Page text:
Shalini Gupta became so disgusted with news of gang rapes and corruption scandals in India that she left her job as a management trainer in Chicago and returned to her homeland after three decades of living overseas.
“The sad state of affairs is what convinced me to come back,” said Gupta, 55, a non-resident Indian, or NRI, who is volunteering for the anti-graft Aam Aadmi Party. “There’s been a complete breakdown of law and order here, with scams every other day, crimes against women, criminals in parliament. It’s really shocked NRIs and made us want to get involved.”
Graft scandals, the slowest economic growth in a decade and protests triggered by the fatal gang-rape of a student have motivated NRIs to play a bigger role in the world’s biggest democracy. The 10 million-member group can vote for the first time in national elections ending May 16, and their power will grow if they win the right to vote from abroad.
Because NRIs must now be physically present in India to cast ballots, the numbers have been limited. About 12,000 have registered to vote in the election, with more than half from Kerala, a southern state that accounts for 20 seats among the 543 up for grabs, Election Commissioner H.S. Brahma said.
“They are also Indian,” Brahma said of NRIs. “It’s just that they have decided to pursue livelihood elsewhere. They should not be prevented from participating.”
Most polls show Narendra Modi’s Bharatiya Janata Party winning the most seats in the election while falling short of a majority, an outcome that will probably end the 10-year rule of Prime Minister Manmohan Singh’s Congress party. The 18-month-old Aam Aadmi and smaller regional parties are projected to hold the balance of power.
Turnout has averaged 66 percent through six of nine rounds of voting in elections ending May 16, up from 58 percent in 2009, according to the Election Commission of India. That would surpass the previous record of 64 percent in the 1984 elections following Prime Minister Indira Gandhi’s assassination, which led to a surge in support for her Congress party.
The push for change among overseas Indians is boosting support for parties other than Congress, according to Satish Misra, senior fellow at the Observer Research Foundation.
“The BJP has been working on wooing NRIs for a very long time and has had active members for several years,” Misra said by phone from New Delhi. “The AAP has made some dents into the BJP’s NRI constituency with its anti-corruption narrative.”
India’s government says the diaspora -- biggest after China -- includes about 10 million passport-holding NRIs such as ArcelorMittal Chairman Lakshmi Mittal and another 12 million who qualify as a Person of Indian Origin, or PIOs, who can’t vote but get certain privileges for travel and buying land.
“It’s very easy to say: it’s not my problem, I don’t live there,” said Smita Barooah, a Singapore-based addictions counselor who moved to New Delhi in February to volunteer full-time for the BJP campaign. “I decided I had to come here and do what I can, because I felt so angry about what this country has been reduced to. It’s embarrassing and it’s heartbreaking.”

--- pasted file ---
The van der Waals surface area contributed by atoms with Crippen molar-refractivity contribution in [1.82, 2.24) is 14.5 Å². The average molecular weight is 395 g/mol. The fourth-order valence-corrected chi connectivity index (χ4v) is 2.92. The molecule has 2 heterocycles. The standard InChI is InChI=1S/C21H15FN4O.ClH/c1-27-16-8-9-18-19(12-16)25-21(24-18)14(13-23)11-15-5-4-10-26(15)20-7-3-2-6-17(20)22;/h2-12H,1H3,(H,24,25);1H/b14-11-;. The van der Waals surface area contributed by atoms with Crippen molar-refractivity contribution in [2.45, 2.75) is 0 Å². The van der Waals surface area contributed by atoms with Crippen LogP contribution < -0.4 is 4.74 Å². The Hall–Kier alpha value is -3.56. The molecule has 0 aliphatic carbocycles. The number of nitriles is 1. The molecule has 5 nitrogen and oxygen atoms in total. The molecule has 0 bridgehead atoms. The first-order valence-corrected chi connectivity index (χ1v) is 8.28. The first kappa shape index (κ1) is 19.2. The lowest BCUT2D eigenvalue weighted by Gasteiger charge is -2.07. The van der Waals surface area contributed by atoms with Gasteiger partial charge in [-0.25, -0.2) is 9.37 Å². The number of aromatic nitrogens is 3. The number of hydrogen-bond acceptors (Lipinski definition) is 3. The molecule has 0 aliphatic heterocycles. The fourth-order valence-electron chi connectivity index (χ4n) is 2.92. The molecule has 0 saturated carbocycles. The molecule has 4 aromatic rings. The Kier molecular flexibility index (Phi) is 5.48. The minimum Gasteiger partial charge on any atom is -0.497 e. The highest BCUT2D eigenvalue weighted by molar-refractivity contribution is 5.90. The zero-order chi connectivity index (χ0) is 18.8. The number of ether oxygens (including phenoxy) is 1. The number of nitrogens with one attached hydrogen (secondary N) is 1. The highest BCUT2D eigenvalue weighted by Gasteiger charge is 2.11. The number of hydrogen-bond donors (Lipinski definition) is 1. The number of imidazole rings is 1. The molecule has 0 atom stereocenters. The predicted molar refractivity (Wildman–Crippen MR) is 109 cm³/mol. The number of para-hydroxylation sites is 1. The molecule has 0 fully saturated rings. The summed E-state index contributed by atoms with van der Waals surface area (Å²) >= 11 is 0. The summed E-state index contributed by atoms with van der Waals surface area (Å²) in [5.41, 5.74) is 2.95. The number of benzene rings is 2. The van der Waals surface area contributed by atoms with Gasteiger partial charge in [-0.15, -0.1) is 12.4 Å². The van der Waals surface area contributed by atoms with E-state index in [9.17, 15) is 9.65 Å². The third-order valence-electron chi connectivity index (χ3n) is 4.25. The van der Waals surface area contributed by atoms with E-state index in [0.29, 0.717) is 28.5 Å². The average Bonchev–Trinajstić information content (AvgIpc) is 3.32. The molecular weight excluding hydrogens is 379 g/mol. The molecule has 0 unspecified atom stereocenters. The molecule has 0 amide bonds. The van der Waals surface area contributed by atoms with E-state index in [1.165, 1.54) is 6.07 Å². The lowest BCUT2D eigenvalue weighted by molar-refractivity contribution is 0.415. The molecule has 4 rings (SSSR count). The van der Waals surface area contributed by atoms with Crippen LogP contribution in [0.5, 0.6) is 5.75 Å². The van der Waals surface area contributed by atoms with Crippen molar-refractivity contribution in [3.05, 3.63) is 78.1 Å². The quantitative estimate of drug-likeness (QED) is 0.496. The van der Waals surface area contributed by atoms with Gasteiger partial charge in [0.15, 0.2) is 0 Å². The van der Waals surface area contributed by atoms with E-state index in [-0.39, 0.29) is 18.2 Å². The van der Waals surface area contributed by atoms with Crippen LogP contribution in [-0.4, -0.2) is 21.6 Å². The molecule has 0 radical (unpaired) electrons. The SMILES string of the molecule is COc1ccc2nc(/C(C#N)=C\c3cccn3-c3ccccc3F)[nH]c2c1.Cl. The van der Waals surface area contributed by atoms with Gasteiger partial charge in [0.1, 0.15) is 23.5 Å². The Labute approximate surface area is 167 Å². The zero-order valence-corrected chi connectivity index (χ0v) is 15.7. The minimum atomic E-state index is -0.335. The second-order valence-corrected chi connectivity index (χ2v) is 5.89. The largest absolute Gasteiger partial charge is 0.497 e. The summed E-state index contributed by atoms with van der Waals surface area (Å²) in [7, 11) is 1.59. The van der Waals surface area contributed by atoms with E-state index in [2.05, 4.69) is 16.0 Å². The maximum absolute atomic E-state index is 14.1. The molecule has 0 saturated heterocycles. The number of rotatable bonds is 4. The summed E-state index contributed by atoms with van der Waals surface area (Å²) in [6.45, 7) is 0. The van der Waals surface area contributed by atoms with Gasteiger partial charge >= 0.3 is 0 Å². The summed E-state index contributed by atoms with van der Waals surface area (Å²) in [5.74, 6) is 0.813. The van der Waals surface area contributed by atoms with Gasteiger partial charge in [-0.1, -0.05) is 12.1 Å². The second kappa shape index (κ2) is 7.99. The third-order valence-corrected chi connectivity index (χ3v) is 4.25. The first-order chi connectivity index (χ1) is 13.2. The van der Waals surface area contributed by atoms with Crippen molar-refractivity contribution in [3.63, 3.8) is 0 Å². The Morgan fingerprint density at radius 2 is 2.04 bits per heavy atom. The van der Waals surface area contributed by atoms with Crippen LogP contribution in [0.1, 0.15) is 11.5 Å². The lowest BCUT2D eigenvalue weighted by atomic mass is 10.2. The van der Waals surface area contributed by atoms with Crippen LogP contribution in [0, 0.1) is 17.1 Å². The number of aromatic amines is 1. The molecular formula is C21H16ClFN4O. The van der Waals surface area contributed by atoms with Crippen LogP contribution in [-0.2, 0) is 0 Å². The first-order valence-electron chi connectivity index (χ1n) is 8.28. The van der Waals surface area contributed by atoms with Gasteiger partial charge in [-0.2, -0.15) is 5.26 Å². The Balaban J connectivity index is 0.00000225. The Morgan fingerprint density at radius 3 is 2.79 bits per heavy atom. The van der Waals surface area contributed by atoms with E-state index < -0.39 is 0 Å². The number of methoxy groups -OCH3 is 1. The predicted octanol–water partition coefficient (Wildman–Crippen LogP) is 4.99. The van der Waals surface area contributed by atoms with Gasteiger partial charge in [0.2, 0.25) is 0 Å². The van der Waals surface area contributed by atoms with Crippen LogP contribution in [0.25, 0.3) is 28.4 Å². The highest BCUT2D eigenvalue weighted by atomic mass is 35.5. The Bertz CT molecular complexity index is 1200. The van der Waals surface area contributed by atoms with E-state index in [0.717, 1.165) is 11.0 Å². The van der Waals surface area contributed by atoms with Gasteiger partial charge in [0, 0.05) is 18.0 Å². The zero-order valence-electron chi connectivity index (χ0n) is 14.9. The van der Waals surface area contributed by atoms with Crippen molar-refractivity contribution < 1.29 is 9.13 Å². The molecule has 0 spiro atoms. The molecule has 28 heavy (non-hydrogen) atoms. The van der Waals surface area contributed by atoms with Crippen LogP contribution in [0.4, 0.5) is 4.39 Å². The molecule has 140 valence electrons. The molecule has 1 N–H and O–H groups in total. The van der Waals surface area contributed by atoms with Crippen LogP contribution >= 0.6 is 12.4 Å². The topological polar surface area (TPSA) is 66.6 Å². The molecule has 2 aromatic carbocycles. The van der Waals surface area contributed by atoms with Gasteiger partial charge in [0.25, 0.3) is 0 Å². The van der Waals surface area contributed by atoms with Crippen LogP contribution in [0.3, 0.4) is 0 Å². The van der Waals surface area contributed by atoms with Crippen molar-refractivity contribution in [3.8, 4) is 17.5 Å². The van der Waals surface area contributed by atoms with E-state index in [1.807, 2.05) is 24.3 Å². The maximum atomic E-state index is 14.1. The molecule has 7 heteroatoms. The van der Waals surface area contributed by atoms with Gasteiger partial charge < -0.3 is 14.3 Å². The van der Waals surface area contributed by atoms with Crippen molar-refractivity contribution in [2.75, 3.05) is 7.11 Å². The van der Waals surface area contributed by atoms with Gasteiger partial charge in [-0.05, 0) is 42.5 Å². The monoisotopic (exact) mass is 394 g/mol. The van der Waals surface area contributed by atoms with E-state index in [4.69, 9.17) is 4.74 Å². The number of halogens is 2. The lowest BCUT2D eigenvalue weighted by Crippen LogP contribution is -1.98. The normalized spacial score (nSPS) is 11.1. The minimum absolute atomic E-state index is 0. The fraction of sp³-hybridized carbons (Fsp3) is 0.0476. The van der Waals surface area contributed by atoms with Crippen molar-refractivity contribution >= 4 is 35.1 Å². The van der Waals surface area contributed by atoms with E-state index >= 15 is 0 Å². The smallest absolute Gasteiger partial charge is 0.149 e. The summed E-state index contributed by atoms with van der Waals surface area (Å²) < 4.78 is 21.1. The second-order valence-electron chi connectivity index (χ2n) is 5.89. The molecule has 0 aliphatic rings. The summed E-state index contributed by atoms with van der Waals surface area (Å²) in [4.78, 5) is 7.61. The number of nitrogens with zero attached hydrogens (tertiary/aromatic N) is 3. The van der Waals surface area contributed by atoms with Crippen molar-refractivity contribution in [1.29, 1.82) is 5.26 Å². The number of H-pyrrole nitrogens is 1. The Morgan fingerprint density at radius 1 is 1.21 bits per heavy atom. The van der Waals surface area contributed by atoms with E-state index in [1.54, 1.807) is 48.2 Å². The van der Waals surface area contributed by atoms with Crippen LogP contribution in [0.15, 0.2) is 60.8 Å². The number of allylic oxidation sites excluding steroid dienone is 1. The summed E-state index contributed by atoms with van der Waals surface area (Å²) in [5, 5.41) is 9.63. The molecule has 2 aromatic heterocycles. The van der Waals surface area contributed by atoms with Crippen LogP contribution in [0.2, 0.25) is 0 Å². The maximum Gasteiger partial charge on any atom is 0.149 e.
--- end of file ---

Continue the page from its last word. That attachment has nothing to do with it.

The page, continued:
Modi has invited NRIs to events in Gujarat, the state he’s run since 2001, such as a kite festival and a biennial investor summit. The groups Overseas Friends of BJP and Overseas Friends of Narendra Modi have held contribution drives from Canada to Australia and organized discussions over tea to get familiar with the policies of Modi, who once ran a tea kiosk.
Modi’s international image suffered in the wake of 2002 riots in Gujarat that killed about 1,000 people, mostly Muslims, which prompted the U.S. and European countries to deny him a visa. He has denied wrongdoing.
Aam Aadmi says about 31 percent of the 304 million rupees ($5 million) it has raised since Dec. 12 has come from overseas, mostly from the U.S. The party is the only one to publish its donations online.
Congress has recruited NRIs such as Shashi Tharoor, a former under secretary-general at the United Nations, to help make policy. Raghuram Rajan, who taught at the University of Chicago, became a finance ministry adviser in 2012 and last September became governor of India’s central bank.
“Involving NRIs is very important,” said Vikash Dhanuka, 40, founder and chief executive of a trading company in Singapore, who will head back to India to vote. “We’re an influential community, and we’re very keen to do what we can.”
India’s Supreme Court this month said that NRIs wouldn’t be permitted to use postal ballots or online voting in this election after a complaint that a requirement to be physically present in India to vote is discriminatory and violates fundamental rights, the Times of India reported. Postal voting will be considered in the future, it said.
“There has been greater awareness and activism among NRIs in recent years,” said Sanjay Kumar, New Delhi-based director of the Centre for the Study of Developing Societies, which conducts opinion polls. “Giving NRIs the right to vote from abroad is only a matter of time.”
Gupta, who spent five months in India last year before leaving her job, plans to stay involved in the country after the election even though she’ll move back to Chicago.
“This is a more pressing need, a more important job,” she said. “I see myself staying the course and helping this organization and the country.”
To contact the reporter on this story: Rina Chandran in Singapore at firstname.lastname@example.org
To contact the editors responsible for this story: Daniel Ten Kate at email@example.com Jeanette Rodrigues